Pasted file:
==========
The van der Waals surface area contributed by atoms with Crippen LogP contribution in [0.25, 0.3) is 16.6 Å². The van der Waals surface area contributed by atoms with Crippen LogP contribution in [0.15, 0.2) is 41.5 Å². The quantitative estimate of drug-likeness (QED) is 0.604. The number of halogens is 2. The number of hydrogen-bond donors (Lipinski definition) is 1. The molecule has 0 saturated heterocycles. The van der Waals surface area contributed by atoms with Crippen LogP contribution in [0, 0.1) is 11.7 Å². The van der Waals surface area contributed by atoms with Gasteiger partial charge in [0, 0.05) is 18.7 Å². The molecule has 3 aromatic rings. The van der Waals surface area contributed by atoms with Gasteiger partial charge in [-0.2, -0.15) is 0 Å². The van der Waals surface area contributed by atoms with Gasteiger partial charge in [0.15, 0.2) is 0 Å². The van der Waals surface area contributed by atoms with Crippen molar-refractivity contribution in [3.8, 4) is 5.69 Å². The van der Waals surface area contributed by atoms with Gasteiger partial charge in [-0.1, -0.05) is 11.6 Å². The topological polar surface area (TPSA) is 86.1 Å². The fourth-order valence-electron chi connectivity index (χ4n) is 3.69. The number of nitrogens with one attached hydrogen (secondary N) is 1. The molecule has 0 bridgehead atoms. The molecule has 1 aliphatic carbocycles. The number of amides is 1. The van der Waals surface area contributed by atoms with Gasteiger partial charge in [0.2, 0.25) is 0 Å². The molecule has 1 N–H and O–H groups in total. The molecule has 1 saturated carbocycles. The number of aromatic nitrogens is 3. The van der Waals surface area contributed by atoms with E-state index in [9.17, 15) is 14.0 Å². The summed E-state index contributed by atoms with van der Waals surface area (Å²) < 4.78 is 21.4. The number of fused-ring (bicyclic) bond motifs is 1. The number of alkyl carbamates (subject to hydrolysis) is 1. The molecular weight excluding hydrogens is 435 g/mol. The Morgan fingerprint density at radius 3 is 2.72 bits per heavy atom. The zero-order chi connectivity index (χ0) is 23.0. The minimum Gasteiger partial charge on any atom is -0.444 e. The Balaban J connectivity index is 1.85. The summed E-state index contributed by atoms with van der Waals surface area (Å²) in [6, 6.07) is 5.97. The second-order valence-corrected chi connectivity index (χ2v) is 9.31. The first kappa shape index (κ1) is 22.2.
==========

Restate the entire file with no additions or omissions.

The van der Waals surface area contributed by atoms with Crippen LogP contribution in [0.25, 0.3) is 16.6 Å². The van der Waals surface area contributed by atoms with Crippen LogP contribution in [0.15, 0.2) is 41.5 Å². The quantitative estimate of drug-likeness (QED) is 0.604. The number of halogens is 2. The number of hydrogen-bond donors (Lipinski definition) is 1. The molecule has 0 saturated heterocycles. The van der Waals surface area contributed by atoms with Crippen LogP contribution in [0, 0.1) is 11.7 Å². The van der Waals surface area contributed by atoms with Gasteiger partial charge in [0, 0.05) is 18.7 Å². The molecule has 3 aromatic rings. The van der Waals surface area contributed by atoms with Gasteiger partial charge in [-0.2, -0.15) is 0 Å². The van der Waals surface area contributed by atoms with Gasteiger partial charge in [0.15, 0.2) is 0 Å². The van der Waals surface area contributed by atoms with Crippen molar-refractivity contribution in [3.8, 4) is 5.69 Å². The van der Waals surface area contributed by atoms with Gasteiger partial charge in [-0.1, -0.05) is 11.6 Å². The topological polar surface area (TPSA) is 86.1 Å². The fourth-order valence-electron chi connectivity index (χ4n) is 3.69. The number of nitrogens with one attached hydrogen (secondary N) is 1. The molecule has 0 bridgehead atoms. The molecule has 1 aliphatic carbocycles. The number of amides is 1. The van der Waals surface area contributed by atoms with Gasteiger partial charge in [0.2, 0.25) is 0 Å². The molecule has 1 N–H and O–H groups in total. The molecule has 1 saturated carbocycles. The number of aromatic nitrogens is 3. The van der Waals surface area contributed by atoms with E-state index in [9.17, 15) is 14.0 Å². The summed E-state index contributed by atoms with van der Waals surface area (Å²) < 4.78 is 21.4. The number of fused-ring (bicyclic) bond motifs is 1. The number of alkyl carbamates (subject to hydrolysis) is 1. The molecular weight excluding hydrogens is 435 g/mol. The Morgan fingerprint density at radius 3 is 2.72 bits per heavy atom. The zero-order chi connectivity index (χ0) is 23.0. The minimum Gasteiger partial charge on any atom is -0.444 e. The Balaban J connectivity index is 1.85. The summed E-state index contributed by atoms with van der Waals surface area (Å²) in [6, 6.07) is 5.97. The second-order valence-corrected chi connectivity index (χ2v) is 9.31. The first kappa shape index (κ1) is 22.2.